The announcement comes the day after the FBI said that it had received credible information about a “broad” threat to synagogues in New Jersey, prompting some municipalities to send extra police officers to guard houses of worship.
The nature of the threat was vague. The FBI’s Newark office released a statement urging synagogues to “take all security precautions to protect your community and facility,” but wouldn’t say anything about who made the threat or why.
On Friday, the source of the now-mitigated threat remained unidentified, but the FBI encouraged the public “to remain vigilant” and report “suspicious activity … to law enforcement immediately.”
No further information about the nature of the threat has been publicly released, though a law enforcement official who spoke to The Associated Press on condition of anonymity said the online threat did not target any particular synagogue by name.
James E. Dennehy, the FBI’s special agent in charge of the Newark office, also did not provide the name of the person who made the threat, but he told BuzzFeed News that it was a man who lives in New Jersey.
Officials believe the man acted alone, but they are still investigating to see if anyone else worked with him, Dennehy said.
“He expressed radical, extremist views and ideology, as well as an extreme amount of hate against the Jewish community,” Dennehy told BuzzFeed.
Amid increasing and more public instances of antisemitism, including comments by NBA star Kyrie Irving and rapper and fashion mogul Kanye West, West Coast officials also took precautions based on the East Coast threat.
The Los Angeles County Sheriff’s Department’s West Hollywood station took to Twitter to reassure the public that the agency is remaining vigilant against antisemitic attacks.
“For our Jewish residents, business owners and community leaders and members in #WeHo please rest assured, we are actively monitoring the situation and increasing patrols around sensitive areas,” the station stated tweeted.
“If you see something say something,” the Sheriff’s Department urged.
Southern California has been no stranger to antisemitic incidents in recent years.
A San Diego County synagogue was the site of a mass shooting in 2019 that killed one person and wounded three others.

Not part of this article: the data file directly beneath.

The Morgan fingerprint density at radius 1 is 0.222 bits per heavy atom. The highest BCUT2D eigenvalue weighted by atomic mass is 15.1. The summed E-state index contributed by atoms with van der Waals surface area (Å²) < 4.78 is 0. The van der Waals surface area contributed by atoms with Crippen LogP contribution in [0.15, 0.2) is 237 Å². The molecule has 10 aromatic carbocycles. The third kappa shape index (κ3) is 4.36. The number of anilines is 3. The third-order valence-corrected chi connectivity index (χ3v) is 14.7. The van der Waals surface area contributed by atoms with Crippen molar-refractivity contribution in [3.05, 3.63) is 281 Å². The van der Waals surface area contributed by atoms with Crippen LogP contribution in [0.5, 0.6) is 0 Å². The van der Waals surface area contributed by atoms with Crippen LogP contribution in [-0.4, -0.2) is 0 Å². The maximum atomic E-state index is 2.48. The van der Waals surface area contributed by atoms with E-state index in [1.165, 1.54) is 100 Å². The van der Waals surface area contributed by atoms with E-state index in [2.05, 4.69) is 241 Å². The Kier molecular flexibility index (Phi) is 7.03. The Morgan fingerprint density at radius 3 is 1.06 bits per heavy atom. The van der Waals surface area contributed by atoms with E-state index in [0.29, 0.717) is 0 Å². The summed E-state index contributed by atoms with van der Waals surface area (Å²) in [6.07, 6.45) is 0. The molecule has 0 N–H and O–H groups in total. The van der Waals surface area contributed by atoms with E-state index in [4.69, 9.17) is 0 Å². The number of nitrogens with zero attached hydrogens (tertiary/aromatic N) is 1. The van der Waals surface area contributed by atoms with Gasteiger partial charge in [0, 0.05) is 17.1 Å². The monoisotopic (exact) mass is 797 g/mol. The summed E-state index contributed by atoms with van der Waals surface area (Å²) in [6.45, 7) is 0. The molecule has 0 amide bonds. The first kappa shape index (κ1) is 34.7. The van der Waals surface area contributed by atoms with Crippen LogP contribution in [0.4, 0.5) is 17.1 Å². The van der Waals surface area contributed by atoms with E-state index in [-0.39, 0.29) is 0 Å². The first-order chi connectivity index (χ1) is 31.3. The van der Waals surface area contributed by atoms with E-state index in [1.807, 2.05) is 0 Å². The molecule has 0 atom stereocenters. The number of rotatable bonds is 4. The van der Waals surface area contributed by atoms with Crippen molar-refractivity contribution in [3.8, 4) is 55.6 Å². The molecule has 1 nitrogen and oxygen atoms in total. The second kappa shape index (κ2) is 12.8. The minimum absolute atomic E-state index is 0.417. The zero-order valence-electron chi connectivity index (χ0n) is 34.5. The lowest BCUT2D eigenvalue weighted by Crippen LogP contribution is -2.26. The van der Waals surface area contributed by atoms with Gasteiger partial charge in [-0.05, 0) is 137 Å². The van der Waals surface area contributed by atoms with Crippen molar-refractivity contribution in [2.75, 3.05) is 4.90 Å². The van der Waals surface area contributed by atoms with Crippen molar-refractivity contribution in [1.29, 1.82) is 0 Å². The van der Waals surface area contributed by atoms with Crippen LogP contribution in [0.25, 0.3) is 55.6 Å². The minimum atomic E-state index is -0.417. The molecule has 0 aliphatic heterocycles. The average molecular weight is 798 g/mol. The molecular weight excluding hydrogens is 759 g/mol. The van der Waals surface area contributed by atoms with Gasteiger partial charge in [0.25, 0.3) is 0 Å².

In addition, antisemitic flyers alleging Jewish conspiracies related to COVID-19 and other hot-button issues have been distributed in Southern California numerous times over the preceding couple of years, and banners on the 405 Freeway expressed antisemitic propaganda.
The New York City area has also seen its share of such incidents, some of them deadly.
In 2019, two assailants motivated by anti-Jewish hate killed a police officer, then drove to a kosher market in Jersey City and killed three more people, before being slain in a gun battle with police.
Five years ago, two New Jersey men were sentenced to 35 years in prison after being convicted for a series of attacks in 2012 that included the firebombings of two synagogues. They also threw a Molotov cocktail into the home of a rabbi as he slept with his wife and children.
In 2019, a man stabbed five people at a Hanukkah celebration at a rabbi’s home in an Orthodox Jewish community north of New York City, fatally wounding one person.
U.S. Rep. Josh Gottheimer, a New Jersey Democrat, said he was “concerned and outraged” by the latest threat against Jews.
“I am deeply concerned and outraged by today’s alert from the FBI,” Gottheimer said. “This is what happens after years of antisemitic comments from public figures,” he added, citing recent comments by West and Irving.
The Anti-Defamation League, which tracks antisemitic incidents and bias, said such occurrences reached an all-time high in 2021.